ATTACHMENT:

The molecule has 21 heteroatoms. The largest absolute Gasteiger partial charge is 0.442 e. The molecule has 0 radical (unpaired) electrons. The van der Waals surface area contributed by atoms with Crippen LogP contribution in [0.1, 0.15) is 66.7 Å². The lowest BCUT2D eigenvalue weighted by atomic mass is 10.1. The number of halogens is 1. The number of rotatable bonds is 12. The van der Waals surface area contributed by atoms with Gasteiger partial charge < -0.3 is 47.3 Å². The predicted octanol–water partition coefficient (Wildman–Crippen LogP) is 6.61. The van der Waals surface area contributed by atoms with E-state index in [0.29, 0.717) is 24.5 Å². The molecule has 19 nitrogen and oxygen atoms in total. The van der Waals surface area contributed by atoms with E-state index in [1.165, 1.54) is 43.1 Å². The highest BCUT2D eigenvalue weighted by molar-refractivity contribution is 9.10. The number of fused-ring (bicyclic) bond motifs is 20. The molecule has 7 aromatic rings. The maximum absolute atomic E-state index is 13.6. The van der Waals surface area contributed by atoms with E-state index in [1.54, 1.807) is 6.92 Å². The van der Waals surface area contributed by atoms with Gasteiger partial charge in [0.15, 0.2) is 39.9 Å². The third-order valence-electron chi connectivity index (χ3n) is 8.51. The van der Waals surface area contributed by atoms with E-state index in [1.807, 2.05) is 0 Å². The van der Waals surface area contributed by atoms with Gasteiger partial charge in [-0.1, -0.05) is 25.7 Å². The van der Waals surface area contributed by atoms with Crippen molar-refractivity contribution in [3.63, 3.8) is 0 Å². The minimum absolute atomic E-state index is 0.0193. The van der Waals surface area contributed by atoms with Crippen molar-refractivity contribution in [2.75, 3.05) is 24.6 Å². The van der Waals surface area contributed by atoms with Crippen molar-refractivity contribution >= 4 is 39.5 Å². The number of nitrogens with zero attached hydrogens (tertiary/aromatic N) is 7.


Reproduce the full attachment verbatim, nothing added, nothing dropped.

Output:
The molecule has 21 heteroatoms. The largest absolute Gasteiger partial charge is 0.442 e. The molecule has 0 radical (unpaired) electrons. The van der Waals surface area contributed by atoms with Crippen LogP contribution in [0.1, 0.15) is 66.7 Å². The lowest BCUT2D eigenvalue weighted by atomic mass is 10.1. The number of halogens is 1. The number of rotatable bonds is 12. The van der Waals surface area contributed by atoms with Gasteiger partial charge < -0.3 is 47.3 Å². The predicted octanol–water partition coefficient (Wildman–Crippen LogP) is 6.61. The van der Waals surface area contributed by atoms with E-state index in [0.29, 0.717) is 24.5 Å². The molecule has 19 nitrogen and oxygen atoms in total. The van der Waals surface area contributed by atoms with E-state index in [1.165, 1.54) is 43.1 Å². The highest BCUT2D eigenvalue weighted by molar-refractivity contribution is 9.10. The number of fused-ring (bicyclic) bond motifs is 20. The molecule has 7 aromatic rings. The maximum absolute atomic E-state index is 13.6. The van der Waals surface area contributed by atoms with E-state index in [1.54, 1.807) is 6.92 Å². The van der Waals surface area contributed by atoms with Gasteiger partial charge in [0.15, 0.2) is 39.9 Å². The third-order valence-electron chi connectivity index (χ3n) is 8.51. The van der Waals surface area contributed by atoms with E-state index in [1.807, 2.05) is 0 Å². The van der Waals surface area contributed by atoms with Gasteiger partial charge in [-0.1, -0.05) is 25.7 Å². The van der Waals surface area contributed by atoms with Crippen molar-refractivity contribution in [3.63, 3.8) is 0 Å². The minimum absolute atomic E-state index is 0.0193. The van der Waals surface area contributed by atoms with Crippen molar-refractivity contribution in [2.75, 3.05) is 24.6 Å². The van der Waals surface area contributed by atoms with Crippen molar-refractivity contribution >= 4 is 39.5 Å². The number of nitrogens with zero attached hydrogens (tertiary/aromatic N) is 7.